All companies have a legal obligation to comply with existing legislation – it’s the law!
Failure to comply to legal requirements can be costly in terms of fines and reputational damage if an incident occurs. So, it’s in your best interest to ensure you can identify all applicable compliance requirements.
Most ISO’s specify a requirement to identify legal compliance requirements, and in our experience, the most effective way to do so is through the creation of a Legal Register.
Mel is joined by Sarah Ball, A QHSE Consultant here at Blackmores, to discuss how you can create your own Legal Register and keep up-to-date with changes in legislation.
[01:06] Why do you need to comply with Legislation – quite simply, it is the law! It can be very costly for you in both a financial and reputational respect.
[01:25] There is a requirement for identifying legal compliance requirements in most ISO’s i.e. ISO 45001 (Health and Safety) and ISO 14001 (Environmental)
[02:33] A Legal Register is not a requirement of any ISO – but we find it is the most effective way of documenting and keeping track of changes in applicable legislation.
[03:05] Why is it so important to manage legal compliance? Besides the financial and reputational cost of not complying with the law – it’s a way to protect your business. The law is there for a reason and it is often times to protect individuals or communities.
[04:35] You will need to take a proactive approach to find out what legislation is applicable to you.
[05:40] How can you identify your legal obligations? Firstly, do some basic research, start by visiting reputable industry authorities as they will likely have some guidance available i.e. The HSE Website or the Legislation.gov website. There are also subscription services available that give you an overview of what may be applicable to you and notify you of any updates. Finally, you can look to a specialist consultancy to help you.
[09:05] We do have a module on Legal Compliance available in the isologyhub!
[10:05] Why is it important to have a legal register? You will have to keep track of a lot of legislation! By documenting it, you have full visibility and can identify any gaps. You can also assign accountability against each piece of legislation, so the responsibility can be shared and managed.
[11:40] Your brain is for thinking and processing, not remembering. By documenting information, you create a ‘second brain’ to free up your brain for more important tasks – We recommend checking out the ‘Productivity Ninja’ series of books for more helpful organisation and prioritisation tips!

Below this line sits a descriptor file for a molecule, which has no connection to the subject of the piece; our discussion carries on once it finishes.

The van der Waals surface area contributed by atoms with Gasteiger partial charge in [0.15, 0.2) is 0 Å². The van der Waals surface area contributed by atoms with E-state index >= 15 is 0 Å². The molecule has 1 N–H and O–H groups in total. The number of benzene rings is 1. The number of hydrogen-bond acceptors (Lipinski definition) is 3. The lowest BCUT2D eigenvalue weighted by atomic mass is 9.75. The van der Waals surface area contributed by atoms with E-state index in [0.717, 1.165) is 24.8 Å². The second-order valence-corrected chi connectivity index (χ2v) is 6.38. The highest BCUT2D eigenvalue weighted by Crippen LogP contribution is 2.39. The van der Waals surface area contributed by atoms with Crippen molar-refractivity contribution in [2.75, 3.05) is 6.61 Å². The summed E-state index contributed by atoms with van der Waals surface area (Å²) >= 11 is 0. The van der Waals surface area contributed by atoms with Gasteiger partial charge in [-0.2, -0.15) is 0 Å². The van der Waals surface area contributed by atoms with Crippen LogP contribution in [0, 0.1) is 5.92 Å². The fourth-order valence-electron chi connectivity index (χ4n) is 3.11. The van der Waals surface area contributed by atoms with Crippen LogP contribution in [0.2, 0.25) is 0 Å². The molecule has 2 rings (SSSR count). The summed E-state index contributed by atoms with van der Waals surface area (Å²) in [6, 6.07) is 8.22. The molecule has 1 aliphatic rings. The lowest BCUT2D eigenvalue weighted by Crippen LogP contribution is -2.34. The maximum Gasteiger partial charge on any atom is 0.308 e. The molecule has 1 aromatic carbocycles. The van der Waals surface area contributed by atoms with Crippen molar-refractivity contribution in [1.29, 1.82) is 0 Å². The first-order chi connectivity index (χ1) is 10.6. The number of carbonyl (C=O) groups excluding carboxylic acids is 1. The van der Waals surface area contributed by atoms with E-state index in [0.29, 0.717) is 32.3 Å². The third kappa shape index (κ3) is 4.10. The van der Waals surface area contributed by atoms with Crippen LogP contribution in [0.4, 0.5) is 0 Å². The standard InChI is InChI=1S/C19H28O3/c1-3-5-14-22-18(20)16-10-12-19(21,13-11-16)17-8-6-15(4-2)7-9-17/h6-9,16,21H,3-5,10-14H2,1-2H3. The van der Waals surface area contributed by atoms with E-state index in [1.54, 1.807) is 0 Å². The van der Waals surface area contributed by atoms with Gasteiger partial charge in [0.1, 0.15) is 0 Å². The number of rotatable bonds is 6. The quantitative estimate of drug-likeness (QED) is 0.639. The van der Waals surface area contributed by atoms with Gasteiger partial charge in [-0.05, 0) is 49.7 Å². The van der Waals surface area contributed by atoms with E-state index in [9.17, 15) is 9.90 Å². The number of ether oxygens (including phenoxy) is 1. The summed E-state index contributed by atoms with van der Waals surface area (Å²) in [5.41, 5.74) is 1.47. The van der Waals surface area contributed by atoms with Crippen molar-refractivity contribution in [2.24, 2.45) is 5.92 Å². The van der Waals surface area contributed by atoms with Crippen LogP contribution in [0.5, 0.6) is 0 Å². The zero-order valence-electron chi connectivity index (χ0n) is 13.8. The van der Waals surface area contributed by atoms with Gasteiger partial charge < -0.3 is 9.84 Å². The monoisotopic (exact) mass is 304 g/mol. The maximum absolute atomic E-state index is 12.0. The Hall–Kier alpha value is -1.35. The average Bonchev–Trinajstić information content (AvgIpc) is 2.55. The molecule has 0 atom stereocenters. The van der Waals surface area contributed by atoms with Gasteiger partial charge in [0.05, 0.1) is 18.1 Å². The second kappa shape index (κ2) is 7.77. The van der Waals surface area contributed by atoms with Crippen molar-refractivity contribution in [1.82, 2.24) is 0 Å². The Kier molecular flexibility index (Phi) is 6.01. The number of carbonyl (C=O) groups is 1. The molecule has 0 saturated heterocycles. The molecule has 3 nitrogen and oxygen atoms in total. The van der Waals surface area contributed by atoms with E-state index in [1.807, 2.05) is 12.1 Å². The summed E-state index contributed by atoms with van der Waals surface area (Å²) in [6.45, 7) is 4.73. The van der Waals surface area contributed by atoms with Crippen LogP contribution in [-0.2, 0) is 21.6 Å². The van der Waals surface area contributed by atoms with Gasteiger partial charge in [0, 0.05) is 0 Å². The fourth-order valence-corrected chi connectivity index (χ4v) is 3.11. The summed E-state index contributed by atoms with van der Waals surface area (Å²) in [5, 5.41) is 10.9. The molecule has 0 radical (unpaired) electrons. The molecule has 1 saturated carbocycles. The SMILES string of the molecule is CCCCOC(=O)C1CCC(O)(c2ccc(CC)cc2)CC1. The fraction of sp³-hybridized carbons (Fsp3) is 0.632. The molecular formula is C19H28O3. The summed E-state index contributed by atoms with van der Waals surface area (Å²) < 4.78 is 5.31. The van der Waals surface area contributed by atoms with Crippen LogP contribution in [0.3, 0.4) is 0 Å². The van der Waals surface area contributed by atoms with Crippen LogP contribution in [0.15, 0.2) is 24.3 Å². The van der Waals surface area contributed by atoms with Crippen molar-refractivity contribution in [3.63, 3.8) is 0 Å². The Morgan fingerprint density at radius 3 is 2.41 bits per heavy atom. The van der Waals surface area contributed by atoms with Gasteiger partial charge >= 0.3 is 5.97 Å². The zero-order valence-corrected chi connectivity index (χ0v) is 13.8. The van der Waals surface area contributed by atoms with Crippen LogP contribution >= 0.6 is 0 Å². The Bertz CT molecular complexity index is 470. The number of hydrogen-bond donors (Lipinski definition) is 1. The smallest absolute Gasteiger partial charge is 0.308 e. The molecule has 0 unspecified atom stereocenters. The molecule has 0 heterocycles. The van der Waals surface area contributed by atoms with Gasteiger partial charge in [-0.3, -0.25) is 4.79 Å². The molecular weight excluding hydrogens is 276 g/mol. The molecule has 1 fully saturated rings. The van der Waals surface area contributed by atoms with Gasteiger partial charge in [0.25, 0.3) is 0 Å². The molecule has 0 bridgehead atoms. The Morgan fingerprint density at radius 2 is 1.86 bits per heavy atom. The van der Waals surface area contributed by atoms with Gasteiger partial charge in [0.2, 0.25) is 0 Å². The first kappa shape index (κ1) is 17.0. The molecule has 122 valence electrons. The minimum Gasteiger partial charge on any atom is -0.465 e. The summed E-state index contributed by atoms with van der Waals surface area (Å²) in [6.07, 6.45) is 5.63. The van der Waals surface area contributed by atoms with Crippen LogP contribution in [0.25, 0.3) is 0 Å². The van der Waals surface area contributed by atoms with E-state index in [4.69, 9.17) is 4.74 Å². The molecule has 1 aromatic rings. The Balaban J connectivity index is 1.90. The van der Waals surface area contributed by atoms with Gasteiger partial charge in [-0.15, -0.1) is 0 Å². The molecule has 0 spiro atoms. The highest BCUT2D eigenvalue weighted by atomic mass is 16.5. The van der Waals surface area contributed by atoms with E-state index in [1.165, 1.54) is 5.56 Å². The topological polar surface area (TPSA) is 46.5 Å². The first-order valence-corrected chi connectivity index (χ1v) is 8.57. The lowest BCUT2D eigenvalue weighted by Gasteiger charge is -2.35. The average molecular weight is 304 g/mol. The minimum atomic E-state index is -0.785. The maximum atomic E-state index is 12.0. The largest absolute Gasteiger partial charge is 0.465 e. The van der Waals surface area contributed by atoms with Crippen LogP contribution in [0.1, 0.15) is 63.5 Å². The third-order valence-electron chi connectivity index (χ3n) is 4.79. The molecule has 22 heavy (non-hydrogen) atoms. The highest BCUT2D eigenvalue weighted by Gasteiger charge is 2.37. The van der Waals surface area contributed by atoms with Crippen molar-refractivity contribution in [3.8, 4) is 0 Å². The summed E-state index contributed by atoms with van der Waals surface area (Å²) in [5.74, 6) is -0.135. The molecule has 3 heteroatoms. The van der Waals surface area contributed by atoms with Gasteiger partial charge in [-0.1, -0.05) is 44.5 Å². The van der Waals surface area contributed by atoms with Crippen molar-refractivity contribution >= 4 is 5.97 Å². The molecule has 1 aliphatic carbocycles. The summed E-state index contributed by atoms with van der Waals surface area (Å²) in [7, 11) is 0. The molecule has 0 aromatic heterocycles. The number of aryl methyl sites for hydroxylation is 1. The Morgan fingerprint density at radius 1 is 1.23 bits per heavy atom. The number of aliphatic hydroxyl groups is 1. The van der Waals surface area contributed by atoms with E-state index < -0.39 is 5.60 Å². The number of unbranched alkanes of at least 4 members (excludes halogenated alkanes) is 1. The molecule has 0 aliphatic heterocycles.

[12:28] What does a Legal Register look like? It’s typically a table of information – we use spreadsheets but any format is fine. Key columns we use identify the name of the legislation or contractual obligation, a link to the legislation, the requirements and purpose (what does this legislation mean to you?), A link to any further guidance and description of what good looks like to you i.e an example of evidence of compliance. You could include a column for accountability.
[16:00] How do you create a Legal Register? First, set up your table, next go out and find your applicable legislation, confirm and document your requirements in regard to the legislation, then assign accountability within the organisation. You may want to consult stakeholders to complete the obligations and figure out what good looks like. It is also good practice to do a legal compliance audit to ensure you are meeting obligations and identify any gaps.
[17:50] You can document other requirements in the Legal Register – this can include Service Level Agreements or even any ISO standards you’re certified to. It is advised to add any contractual requirements with customers or possibly landlords or suppliers. If you are a trade body that has a code of conduct, we recommend you include that too.
[21:00] Sarah’s top tip: When creating new processes or updating existing ones, it’s always good to look back at the Legal Register and check that any changes you’re making aren’t going to affect anything in terms of compliance.
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